A little over four days after being ousted as one of the most highly visible CEOs in the Bay Area tech scene, Sam Altman has been reinstated as the top exec at OpenAI. And the board that ousted him has mostly resigned.

Echoing a statement that had been shared on social media by many OpenAI employees over the weekend, including interim CEO and former board member CEO Mira Murati, the company tweeted Tuesday night "OpenAI is nothing without its people," alongside a retweet of a selfie taken by co-founder Greg Brockman.

"We have reached an agreement in principle for Sam Altman to return to OpenAI as CEO with a new initial board of Bret Taylor (Chair), Larry Summers, and Adam D'Angelo," the company tweeted.

Microsoft CEO Satya Nadella, who had pledged to hire Altman and Brockman and whoever else at OpenAI wanted to leave over the weekend, had begun hedging in interviews on Monday about the situation. And on Tuesday night, Nadella tweeted, "We are encouraged by the changes to the OpenAI board. We believe this is a first essential step on a path to more stable, well-informed, and effective governance."

And Altman himself tweeted, "i love openai, and everything i’ve done over the past few days has been in service of keeping this team and its mission together. when i decided to join [Microsoft] on [Sunday] evening, it was clear that was the best path for me and the team. with the new board and w satya’s support, i’m looking forward to returning to openai, and building on our strong partnership with [Microsoft]."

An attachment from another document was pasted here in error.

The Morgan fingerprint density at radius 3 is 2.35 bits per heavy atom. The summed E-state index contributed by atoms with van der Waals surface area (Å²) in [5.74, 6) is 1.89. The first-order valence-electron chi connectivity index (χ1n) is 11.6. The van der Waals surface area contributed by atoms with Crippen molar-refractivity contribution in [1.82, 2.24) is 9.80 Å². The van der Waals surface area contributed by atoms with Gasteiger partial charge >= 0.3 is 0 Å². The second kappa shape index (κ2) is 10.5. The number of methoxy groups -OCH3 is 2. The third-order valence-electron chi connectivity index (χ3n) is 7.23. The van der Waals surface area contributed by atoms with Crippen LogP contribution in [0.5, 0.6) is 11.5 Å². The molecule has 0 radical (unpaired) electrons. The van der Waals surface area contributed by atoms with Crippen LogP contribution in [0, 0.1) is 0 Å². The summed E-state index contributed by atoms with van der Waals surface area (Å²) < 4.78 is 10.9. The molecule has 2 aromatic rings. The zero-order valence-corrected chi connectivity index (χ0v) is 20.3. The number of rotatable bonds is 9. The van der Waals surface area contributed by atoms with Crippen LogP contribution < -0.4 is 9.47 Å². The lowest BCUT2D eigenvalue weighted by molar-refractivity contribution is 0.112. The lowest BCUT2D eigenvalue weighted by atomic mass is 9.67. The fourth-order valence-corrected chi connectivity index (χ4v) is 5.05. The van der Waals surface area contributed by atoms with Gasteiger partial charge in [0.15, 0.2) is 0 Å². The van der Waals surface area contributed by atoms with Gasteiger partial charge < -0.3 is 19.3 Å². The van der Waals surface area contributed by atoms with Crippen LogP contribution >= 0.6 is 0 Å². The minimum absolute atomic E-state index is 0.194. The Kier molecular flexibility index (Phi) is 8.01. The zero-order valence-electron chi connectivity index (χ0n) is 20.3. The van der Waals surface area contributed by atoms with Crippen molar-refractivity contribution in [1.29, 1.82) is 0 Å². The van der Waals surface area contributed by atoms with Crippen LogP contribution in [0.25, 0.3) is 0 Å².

It appears from Brockman's tweet that there were a lot of OpenAI employees in the office at midnight last night...

While OpenAI is a for-profit company, it has a unique governance structure in which it was wholly run by a non-profit board of directors. That original board included D'Angelo, who is the CEO of Quora, along with company co-founder and chief scientist Ilya Sutskever, Murati, Brockman, tech entrepreneur Tasha McCauley, and Helen Toner of the Georgetown Center for Security and Emerging Technology.

Early Monday, Sutskever, who was said to be leading the charge to oust Altman, tweeted, "I deeply regret my participation in the board's actions. I never intended to harm OpenAI. I love everything we've built together and I will do everything I can to reunite the company." It appears Sutskever remains at the company, if not on the board, and he retweeted posts by Brockman and Altman Wednesday morning.

This also means that former Twitch CEO Emmett Shear, who was named CEO of OpenAI Sunday night, is back out of a job. Shear resigned from Twitch in order to be with his newborn son nine months ago.

The announcement closes out this brief but chaotic chapter for OpenAI, which in the last year has been one of the most-watched companies in the nation, as well as in the Bay Area. The company only recently inked a deal to take over part of Uber's Mission Bay campus, and they have been on a hiring spree as well.

The company has 778 employees, up from just a few hundred in 2021. As of last month, the company was valued at $90 billion.

Previously: Sam Altman Appears to Be Engineering His Reinstatement at OpenAI